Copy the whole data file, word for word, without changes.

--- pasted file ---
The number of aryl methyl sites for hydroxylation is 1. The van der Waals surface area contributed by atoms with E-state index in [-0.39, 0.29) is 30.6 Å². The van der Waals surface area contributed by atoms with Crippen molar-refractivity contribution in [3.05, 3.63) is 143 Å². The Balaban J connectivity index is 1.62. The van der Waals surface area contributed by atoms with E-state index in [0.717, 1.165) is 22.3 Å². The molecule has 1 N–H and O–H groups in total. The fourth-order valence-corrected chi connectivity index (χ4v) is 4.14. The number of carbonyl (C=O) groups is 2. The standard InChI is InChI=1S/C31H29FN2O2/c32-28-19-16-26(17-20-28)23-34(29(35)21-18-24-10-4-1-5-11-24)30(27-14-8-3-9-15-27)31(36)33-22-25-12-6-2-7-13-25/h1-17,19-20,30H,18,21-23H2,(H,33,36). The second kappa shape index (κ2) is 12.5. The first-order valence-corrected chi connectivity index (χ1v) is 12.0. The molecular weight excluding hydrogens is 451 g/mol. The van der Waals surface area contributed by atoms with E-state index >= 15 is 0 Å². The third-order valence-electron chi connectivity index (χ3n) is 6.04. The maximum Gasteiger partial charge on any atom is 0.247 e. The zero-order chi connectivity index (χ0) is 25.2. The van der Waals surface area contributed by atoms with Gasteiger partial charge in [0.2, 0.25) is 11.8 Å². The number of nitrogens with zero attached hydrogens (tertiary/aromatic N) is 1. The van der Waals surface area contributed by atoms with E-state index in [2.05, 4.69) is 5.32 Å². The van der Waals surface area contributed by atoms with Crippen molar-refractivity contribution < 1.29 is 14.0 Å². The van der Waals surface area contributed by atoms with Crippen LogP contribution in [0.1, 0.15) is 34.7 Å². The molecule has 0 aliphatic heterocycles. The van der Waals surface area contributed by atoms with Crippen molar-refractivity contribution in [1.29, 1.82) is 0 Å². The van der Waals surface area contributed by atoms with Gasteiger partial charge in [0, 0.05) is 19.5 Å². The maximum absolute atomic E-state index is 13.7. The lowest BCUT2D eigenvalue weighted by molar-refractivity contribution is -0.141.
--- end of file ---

The number of aryl methyl sites for hydroxylation is 1. The van der Waals surface area contributed by atoms with E-state index in [-0.39, 0.29) is 30.6 Å². The van der Waals surface area contributed by atoms with Crippen molar-refractivity contribution in [3.05, 3.63) is 143 Å². The Balaban J connectivity index is 1.62. The van der Waals surface area contributed by atoms with E-state index in [0.717, 1.165) is 22.3 Å². The molecule has 1 N–H and O–H groups in total. The fourth-order valence-corrected chi connectivity index (χ4v) is 4.14. The number of carbonyl (C=O) groups is 2. The standard InChI is InChI=1S/C31H29FN2O2/c32-28-19-16-26(17-20-28)23-34(29(35)21-18-24-10-4-1-5-11-24)30(27-14-8-3-9-15-27)31(36)33-22-25-12-6-2-7-13-25/h1-17,19-20,30H,18,21-23H2,(H,33,36). The second kappa shape index (κ2) is 12.5. The first-order valence-corrected chi connectivity index (χ1v) is 12.0. The molecular weight excluding hydrogens is 451 g/mol. The van der Waals surface area contributed by atoms with E-state index >= 15 is 0 Å². The third-order valence-electron chi connectivity index (χ3n) is 6.04. The maximum Gasteiger partial charge on any atom is 0.247 e. The zero-order chi connectivity index (χ0) is 25.2. The van der Waals surface area contributed by atoms with Gasteiger partial charge in [0.2, 0.25) is 11.8 Å². The number of nitrogens with zero attached hydrogens (tertiary/aromatic N) is 1. The van der Waals surface area contributed by atoms with E-state index in [2.05, 4.69) is 5.32 Å². The van der Waals surface area contributed by atoms with Crippen molar-refractivity contribution < 1.29 is 14.0 Å². The van der Waals surface area contributed by atoms with Crippen LogP contribution in [0.1, 0.15) is 34.7 Å². The molecule has 0 aliphatic heterocycles. The van der Waals surface area contributed by atoms with Crippen molar-refractivity contribution in [1.29, 1.82) is 0 Å². The van der Waals surface area contributed by atoms with Gasteiger partial charge in [0, 0.05) is 19.5 Å². The maximum absolute atomic E-state index is 13.7. The lowest BCUT2D eigenvalue weighted by molar-refractivity contribution is -0.141.